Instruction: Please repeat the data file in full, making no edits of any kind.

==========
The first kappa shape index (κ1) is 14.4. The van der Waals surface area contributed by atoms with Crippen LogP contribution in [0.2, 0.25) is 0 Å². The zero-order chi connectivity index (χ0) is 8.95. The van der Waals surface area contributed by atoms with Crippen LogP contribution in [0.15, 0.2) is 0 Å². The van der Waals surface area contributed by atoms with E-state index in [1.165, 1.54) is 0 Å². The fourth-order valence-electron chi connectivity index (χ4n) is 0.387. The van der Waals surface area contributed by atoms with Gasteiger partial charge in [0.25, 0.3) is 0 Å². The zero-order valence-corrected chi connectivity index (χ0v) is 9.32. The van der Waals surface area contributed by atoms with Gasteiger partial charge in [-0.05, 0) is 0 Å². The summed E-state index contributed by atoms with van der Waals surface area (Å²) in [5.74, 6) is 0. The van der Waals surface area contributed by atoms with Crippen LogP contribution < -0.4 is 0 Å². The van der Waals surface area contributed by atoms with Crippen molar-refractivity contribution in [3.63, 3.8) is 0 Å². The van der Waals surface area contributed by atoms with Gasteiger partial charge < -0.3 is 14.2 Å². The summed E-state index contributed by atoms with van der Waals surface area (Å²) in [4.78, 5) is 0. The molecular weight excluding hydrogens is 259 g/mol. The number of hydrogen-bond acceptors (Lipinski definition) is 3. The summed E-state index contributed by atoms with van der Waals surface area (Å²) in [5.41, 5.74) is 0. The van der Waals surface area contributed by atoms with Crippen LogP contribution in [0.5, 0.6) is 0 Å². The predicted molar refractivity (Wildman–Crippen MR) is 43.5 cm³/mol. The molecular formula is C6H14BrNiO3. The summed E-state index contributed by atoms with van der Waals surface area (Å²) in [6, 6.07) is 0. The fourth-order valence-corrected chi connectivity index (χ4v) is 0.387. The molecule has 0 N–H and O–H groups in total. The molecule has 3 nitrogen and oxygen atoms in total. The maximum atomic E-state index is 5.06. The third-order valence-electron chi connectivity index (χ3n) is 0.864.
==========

The first kappa shape index (κ1) is 14.4. The van der Waals surface area contributed by atoms with Crippen LogP contribution in [0.2, 0.25) is 0 Å². The zero-order chi connectivity index (χ0) is 8.95. The van der Waals surface area contributed by atoms with Crippen LogP contribution in [0.15, 0.2) is 0 Å². The van der Waals surface area contributed by atoms with E-state index in [1.165, 1.54) is 0 Å². The fourth-order valence-electron chi connectivity index (χ4n) is 0.387. The van der Waals surface area contributed by atoms with Gasteiger partial charge in [0.25, 0.3) is 0 Å². The zero-order valence-corrected chi connectivity index (χ0v) is 9.32. The van der Waals surface area contributed by atoms with Gasteiger partial charge in [-0.05, 0) is 0 Å². The summed E-state index contributed by atoms with van der Waals surface area (Å²) in [5.74, 6) is 0. The van der Waals surface area contributed by atoms with Crippen LogP contribution < -0.4 is 0 Å². The van der Waals surface area contributed by atoms with Crippen molar-refractivity contribution in [3.63, 3.8) is 0 Å². The van der Waals surface area contributed by atoms with Gasteiger partial charge < -0.3 is 14.2 Å². The summed E-state index contributed by atoms with van der Waals surface area (Å²) in [4.78, 5) is 0. The molecular weight excluding hydrogens is 259 g/mol. The number of hydrogen-bond acceptors (Lipinski definition) is 3. The summed E-state index contributed by atoms with van der Waals surface area (Å²) in [5.41, 5.74) is 0. The van der Waals surface area contributed by atoms with Crippen LogP contribution in [0.5, 0.6) is 0 Å². The predicted molar refractivity (Wildman–Crippen MR) is 43.5 cm³/mol. The molecular formula is C6H14BrNiO3. The summed E-state index contributed by atoms with van der Waals surface area (Å²) in [6, 6.07) is 0. The fourth-order valence-corrected chi connectivity index (χ4v) is 0.387. The molecule has 0 N–H and O–H groups in total. The molecule has 3 nitrogen and oxygen atoms in total. The maximum atomic E-state index is 5.06. The third-order valence-electron chi connectivity index (χ3n) is 0.864.